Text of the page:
by Tziporah Cohen (Groundwood Books, $16.95)
A contemporary Jewishly connected family relocates from New York City to take over a crumbling motel in rural NY State, hoping to make a new life for themselves. Before long it seems clear that they are in need of a miracle to make a go of it. Spunky eleven-year-old Miriam and a new friend decide to take on the challenge, with some surprising results, and eventually an interfaith community of well-drawn characters comes together to respond to antisemitism in this nuanced and heartening debut middle grade novel by Toronto-based oncology psychiatrist Tziporah Cohen.
Letters from Cuba
by Ruth Behar (Nancy Paulsen Books, $17.95)
Based on her own grandmother’s experience, Lucky Broken Girl author Ruth Behar, an anthropologist, offers fictionalized letters of twelve-year-old Esther, writing to her sister back in Poland about her journey to Cuba. She is the first in the family to join their dad who came three years earlier to earn and send back money to feed his family and hopefully bring them all over to join him. Esther experiences a new culture, bananas, blessings, the gift of a golden stopwatch, hardships, but also the kindness and generosity of strangers, and finds creative ways to help her family.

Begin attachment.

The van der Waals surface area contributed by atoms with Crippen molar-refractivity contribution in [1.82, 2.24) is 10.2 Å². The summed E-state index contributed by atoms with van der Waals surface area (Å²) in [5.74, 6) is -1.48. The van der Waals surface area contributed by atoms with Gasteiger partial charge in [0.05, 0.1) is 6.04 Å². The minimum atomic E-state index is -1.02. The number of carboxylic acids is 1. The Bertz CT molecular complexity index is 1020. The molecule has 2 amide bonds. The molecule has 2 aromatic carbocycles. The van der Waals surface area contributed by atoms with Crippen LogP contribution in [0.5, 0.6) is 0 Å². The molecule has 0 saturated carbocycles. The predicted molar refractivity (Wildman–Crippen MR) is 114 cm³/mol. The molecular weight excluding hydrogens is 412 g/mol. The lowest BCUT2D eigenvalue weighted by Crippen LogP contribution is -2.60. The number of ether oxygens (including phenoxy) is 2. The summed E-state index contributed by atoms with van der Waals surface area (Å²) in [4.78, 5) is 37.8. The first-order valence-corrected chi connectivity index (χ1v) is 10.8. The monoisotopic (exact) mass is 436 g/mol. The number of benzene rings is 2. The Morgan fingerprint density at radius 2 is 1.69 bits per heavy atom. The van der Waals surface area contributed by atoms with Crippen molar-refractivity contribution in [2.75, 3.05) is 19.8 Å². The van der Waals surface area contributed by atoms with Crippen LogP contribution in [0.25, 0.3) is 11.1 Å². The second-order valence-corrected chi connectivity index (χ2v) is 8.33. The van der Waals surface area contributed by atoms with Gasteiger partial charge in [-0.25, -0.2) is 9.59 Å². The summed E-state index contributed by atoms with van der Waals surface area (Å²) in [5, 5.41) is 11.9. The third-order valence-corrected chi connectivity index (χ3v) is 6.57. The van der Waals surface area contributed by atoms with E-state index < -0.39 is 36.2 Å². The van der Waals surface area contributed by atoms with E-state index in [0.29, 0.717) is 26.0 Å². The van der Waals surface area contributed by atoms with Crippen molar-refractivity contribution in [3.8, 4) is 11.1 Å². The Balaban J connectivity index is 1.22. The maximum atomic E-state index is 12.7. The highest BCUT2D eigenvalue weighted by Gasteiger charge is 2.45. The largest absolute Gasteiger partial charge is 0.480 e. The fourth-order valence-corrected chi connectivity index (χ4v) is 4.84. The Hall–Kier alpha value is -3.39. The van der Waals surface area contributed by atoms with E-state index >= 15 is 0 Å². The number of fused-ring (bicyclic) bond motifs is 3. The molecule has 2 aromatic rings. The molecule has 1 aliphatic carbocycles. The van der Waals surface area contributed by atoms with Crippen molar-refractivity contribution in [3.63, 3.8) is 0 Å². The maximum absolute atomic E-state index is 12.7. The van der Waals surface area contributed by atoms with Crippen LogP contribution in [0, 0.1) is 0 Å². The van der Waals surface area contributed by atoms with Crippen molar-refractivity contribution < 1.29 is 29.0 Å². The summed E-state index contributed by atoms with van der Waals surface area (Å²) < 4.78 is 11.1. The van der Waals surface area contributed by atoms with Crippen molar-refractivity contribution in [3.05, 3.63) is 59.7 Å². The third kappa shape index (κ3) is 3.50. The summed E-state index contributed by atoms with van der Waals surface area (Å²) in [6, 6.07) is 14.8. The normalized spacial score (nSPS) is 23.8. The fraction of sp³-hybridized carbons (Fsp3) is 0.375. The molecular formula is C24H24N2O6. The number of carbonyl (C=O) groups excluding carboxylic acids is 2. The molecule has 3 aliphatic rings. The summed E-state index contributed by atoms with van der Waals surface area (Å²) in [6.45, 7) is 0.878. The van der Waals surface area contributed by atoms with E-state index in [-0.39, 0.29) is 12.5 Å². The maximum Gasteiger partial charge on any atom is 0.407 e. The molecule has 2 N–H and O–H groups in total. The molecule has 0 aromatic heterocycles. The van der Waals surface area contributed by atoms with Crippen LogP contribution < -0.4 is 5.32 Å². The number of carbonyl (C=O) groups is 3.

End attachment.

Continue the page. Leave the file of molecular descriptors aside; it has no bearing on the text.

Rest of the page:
Maybe He Just Likes You
by Barbara Dee (Aladdin, $17.99)
#MeToo for middle graders. Seventh grader, Mila, who has responsibilities at home for a younger sister, a dog, and making supper—becomes the object of teasing and unwanted touching by a group of male classmates who think it’s harmless fun and even compete for points in harassing her. Mila’s restrained protests and complaints are greeted with disbelief, cynicism, blame and even jealousy, causing her to feel more and more isolated until things build up to a dramatic explosion that along with the discovery that she is not the only one this has been happening to, finally prompts efforts at intervention at school.
Dancing at the Pity Party: A Dead Mom
by Tyler Feder (Dial, $18.99)
In a format that lends well to her story, Tyler Feder shares, ten years later, her mother’s illness and death when the author was a sophomore in college. Told and illustrated with candor and humor, this bittersweet and easy-to-read young adult debut shows the trajectory of life before a cancer diagnosis, accompanying an ill mother, funeral rituals and shiva—which sometimes feels like a party. It’s about the feelings and experiences that remain, that stay with her in spite of their pastness, and those that have been given up to a new reality.
Naomi Danis is an editor emerita of Lilith and the author of many popular children’s books, most recently Bye, Car.